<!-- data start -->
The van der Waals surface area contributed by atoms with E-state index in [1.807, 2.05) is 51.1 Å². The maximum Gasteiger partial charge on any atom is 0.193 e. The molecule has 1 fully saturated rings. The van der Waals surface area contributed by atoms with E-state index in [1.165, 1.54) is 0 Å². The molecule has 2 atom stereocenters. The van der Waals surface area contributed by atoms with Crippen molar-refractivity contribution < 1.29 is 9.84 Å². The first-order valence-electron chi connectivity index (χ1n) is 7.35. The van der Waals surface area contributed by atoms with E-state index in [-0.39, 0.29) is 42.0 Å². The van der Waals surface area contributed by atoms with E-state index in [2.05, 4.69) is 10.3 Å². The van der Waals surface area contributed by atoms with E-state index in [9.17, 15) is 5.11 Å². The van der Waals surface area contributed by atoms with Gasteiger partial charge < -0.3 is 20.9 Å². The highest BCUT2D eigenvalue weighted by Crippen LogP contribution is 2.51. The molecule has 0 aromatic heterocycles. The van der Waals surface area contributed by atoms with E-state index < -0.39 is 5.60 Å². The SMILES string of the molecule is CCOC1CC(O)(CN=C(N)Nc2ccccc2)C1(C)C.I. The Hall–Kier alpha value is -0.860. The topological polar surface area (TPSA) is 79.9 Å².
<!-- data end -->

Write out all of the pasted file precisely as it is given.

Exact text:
The van der Waals surface area contributed by atoms with E-state index in [1.807, 2.05) is 51.1 Å². The maximum Gasteiger partial charge on any atom is 0.193 e. The molecule has 1 fully saturated rings. The van der Waals surface area contributed by atoms with E-state index in [1.165, 1.54) is 0 Å². The molecule has 2 atom stereocenters. The van der Waals surface area contributed by atoms with Crippen molar-refractivity contribution < 1.29 is 9.84 Å². The first-order valence-electron chi connectivity index (χ1n) is 7.35. The van der Waals surface area contributed by atoms with E-state index in [-0.39, 0.29) is 42.0 Å². The van der Waals surface area contributed by atoms with E-state index in [2.05, 4.69) is 10.3 Å². The van der Waals surface area contributed by atoms with E-state index in [9.17, 15) is 5.11 Å². The van der Waals surface area contributed by atoms with Gasteiger partial charge < -0.3 is 20.9 Å². The highest BCUT2D eigenvalue weighted by Crippen LogP contribution is 2.51. The molecule has 0 aromatic heterocycles. The van der Waals surface area contributed by atoms with E-state index < -0.39 is 5.60 Å². The SMILES string of the molecule is CCOC1CC(O)(CN=C(N)Nc2ccccc2)C1(C)C.I. The Hall–Kier alpha value is -0.860. The topological polar surface area (TPSA) is 79.9 Å².